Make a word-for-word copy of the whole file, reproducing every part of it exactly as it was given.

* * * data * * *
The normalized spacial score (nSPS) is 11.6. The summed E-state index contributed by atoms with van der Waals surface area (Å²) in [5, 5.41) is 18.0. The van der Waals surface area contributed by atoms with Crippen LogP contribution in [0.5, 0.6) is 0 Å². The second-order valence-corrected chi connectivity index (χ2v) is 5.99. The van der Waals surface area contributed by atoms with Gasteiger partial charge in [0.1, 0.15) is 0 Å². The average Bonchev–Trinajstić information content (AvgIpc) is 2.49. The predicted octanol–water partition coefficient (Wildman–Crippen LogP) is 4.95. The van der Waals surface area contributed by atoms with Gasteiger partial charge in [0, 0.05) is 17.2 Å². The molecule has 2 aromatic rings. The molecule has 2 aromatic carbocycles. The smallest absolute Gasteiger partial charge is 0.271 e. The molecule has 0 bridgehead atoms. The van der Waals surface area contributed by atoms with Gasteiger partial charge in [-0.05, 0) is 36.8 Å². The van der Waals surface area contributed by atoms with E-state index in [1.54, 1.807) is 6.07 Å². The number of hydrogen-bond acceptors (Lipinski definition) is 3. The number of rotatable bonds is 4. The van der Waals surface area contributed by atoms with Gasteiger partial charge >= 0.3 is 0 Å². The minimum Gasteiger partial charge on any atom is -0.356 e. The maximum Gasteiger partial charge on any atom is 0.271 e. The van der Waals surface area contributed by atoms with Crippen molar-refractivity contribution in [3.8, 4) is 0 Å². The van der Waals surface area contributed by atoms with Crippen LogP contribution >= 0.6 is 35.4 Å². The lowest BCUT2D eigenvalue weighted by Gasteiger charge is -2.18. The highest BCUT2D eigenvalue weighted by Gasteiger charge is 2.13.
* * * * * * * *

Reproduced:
The normalized spacial score (nSPS) is 11.6. The summed E-state index contributed by atoms with van der Waals surface area (Å²) in [5, 5.41) is 18.0. The van der Waals surface area contributed by atoms with Crippen LogP contribution in [0.5, 0.6) is 0 Å². The second-order valence-corrected chi connectivity index (χ2v) is 5.99. The van der Waals surface area contributed by atoms with Gasteiger partial charge in [0.1, 0.15) is 0 Å². The average Bonchev–Trinajstić information content (AvgIpc) is 2.49. The predicted octanol–water partition coefficient (Wildman–Crippen LogP) is 4.95. The van der Waals surface area contributed by atoms with Gasteiger partial charge in [0, 0.05) is 17.2 Å². The molecule has 2 aromatic rings. The molecule has 2 aromatic carbocycles. The smallest absolute Gasteiger partial charge is 0.271 e. The molecule has 0 bridgehead atoms. The van der Waals surface area contributed by atoms with Gasteiger partial charge in [-0.05, 0) is 36.8 Å². The van der Waals surface area contributed by atoms with E-state index in [1.54, 1.807) is 6.07 Å². The number of hydrogen-bond acceptors (Lipinski definition) is 3. The number of rotatable bonds is 4. The van der Waals surface area contributed by atoms with Gasteiger partial charge >= 0.3 is 0 Å². The minimum Gasteiger partial charge on any atom is -0.356 e. The maximum Gasteiger partial charge on any atom is 0.271 e. The van der Waals surface area contributed by atoms with Crippen molar-refractivity contribution in [3.8, 4) is 0 Å². The van der Waals surface area contributed by atoms with Crippen LogP contribution >= 0.6 is 35.4 Å². The lowest BCUT2D eigenvalue weighted by Gasteiger charge is -2.18. The highest BCUT2D eigenvalue weighted by Gasteiger charge is 2.13.